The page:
The next morning we were searching for a few bits and pieces for the RV so we popped into the local boat chandler. It looked like a good place to possible park long-term so we talked the them about paying something to leave the RV. After exploring several options nothing panned out unfortunately but we did find some of the electrical bits we needed and got some ideas for other things. Albi has been a bit neglected with preventative maintenance so there are a few electrical connections and metal brackets that have rusted out so I wanted to replace those and get the connections redone before anything failed. We also bought some covering for the salon seats because they are cream colored and are very quickly going to get dirty and worn badly.

    Having that sorted we jumped on our bikes and headed into town, which was about a 5KM ride. At the tourist information we picked up a walking tour/map and a bunch of information on the wine regions and the coastal area and the national park nearby. The whole Bordeaux wine area is set up for biking and there are many maps. There are also at least 100 different Terroir/Chateaux that permit RV’s to stay out the property - many for free, so we got the contact information for those in order to plan out our stay in the area.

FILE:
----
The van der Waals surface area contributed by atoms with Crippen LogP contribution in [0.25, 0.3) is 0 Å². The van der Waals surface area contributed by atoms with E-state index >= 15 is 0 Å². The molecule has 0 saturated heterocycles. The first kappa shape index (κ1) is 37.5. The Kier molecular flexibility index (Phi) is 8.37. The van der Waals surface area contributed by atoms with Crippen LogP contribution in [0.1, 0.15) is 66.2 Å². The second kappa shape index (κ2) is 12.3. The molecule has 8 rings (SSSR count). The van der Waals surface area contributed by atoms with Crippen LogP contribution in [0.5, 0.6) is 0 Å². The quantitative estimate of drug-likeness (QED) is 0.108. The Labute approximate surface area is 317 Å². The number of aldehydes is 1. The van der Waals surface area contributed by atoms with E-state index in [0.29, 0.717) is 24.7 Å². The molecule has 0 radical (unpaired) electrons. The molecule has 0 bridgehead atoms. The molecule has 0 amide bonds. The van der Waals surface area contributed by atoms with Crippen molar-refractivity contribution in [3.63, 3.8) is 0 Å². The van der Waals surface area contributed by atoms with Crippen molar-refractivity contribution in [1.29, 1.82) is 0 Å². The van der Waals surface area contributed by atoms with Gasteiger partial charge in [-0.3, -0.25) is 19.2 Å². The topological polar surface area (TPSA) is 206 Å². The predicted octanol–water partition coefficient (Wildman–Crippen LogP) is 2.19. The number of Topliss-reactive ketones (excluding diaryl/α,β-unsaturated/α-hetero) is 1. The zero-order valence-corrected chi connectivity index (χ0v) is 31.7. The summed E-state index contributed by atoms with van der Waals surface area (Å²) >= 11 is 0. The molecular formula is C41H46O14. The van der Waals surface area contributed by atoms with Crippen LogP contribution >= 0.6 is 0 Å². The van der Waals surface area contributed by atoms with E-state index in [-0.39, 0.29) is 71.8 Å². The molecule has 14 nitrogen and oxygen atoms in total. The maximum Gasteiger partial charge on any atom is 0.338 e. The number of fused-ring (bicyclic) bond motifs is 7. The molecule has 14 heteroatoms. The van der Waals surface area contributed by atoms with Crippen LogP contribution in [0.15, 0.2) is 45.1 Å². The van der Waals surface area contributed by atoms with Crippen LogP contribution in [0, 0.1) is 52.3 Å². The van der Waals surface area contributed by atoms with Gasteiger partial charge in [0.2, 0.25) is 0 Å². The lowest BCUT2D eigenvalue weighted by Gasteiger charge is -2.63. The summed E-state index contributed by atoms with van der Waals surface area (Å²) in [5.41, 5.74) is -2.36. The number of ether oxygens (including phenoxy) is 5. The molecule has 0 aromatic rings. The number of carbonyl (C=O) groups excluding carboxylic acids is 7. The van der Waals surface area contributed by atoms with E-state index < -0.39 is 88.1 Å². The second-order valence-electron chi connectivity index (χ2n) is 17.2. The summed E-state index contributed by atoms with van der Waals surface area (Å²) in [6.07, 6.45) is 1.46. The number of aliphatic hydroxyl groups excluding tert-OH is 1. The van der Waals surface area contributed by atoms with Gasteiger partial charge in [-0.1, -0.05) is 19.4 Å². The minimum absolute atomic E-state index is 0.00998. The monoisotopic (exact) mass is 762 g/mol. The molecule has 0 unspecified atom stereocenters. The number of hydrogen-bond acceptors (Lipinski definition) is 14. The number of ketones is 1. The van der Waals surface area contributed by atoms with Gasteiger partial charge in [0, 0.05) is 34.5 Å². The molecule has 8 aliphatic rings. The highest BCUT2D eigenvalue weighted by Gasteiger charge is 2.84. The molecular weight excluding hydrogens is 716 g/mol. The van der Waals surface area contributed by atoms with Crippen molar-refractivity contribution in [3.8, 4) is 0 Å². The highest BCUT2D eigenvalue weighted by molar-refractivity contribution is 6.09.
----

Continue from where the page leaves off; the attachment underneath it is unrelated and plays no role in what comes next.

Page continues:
We locked up the bikes and began the longer version of the walking tour of the city. It proved to be a good tour of the main sites and gave us a good orientation of the city with some background history and architecture. Bordeaux is nicknamed the ‘Moon Port’ because of the curve in the Gordonne river that looks like a sliver of a moon. We walked through the crowded cobblestone pedestrian shopping areas, along the river and in and out of the many town gates that formerly protected the city’s center. Bordeaux has been described as one of France’s most beautiful cities and we certainly enjoyed the architecture and shopping along the way.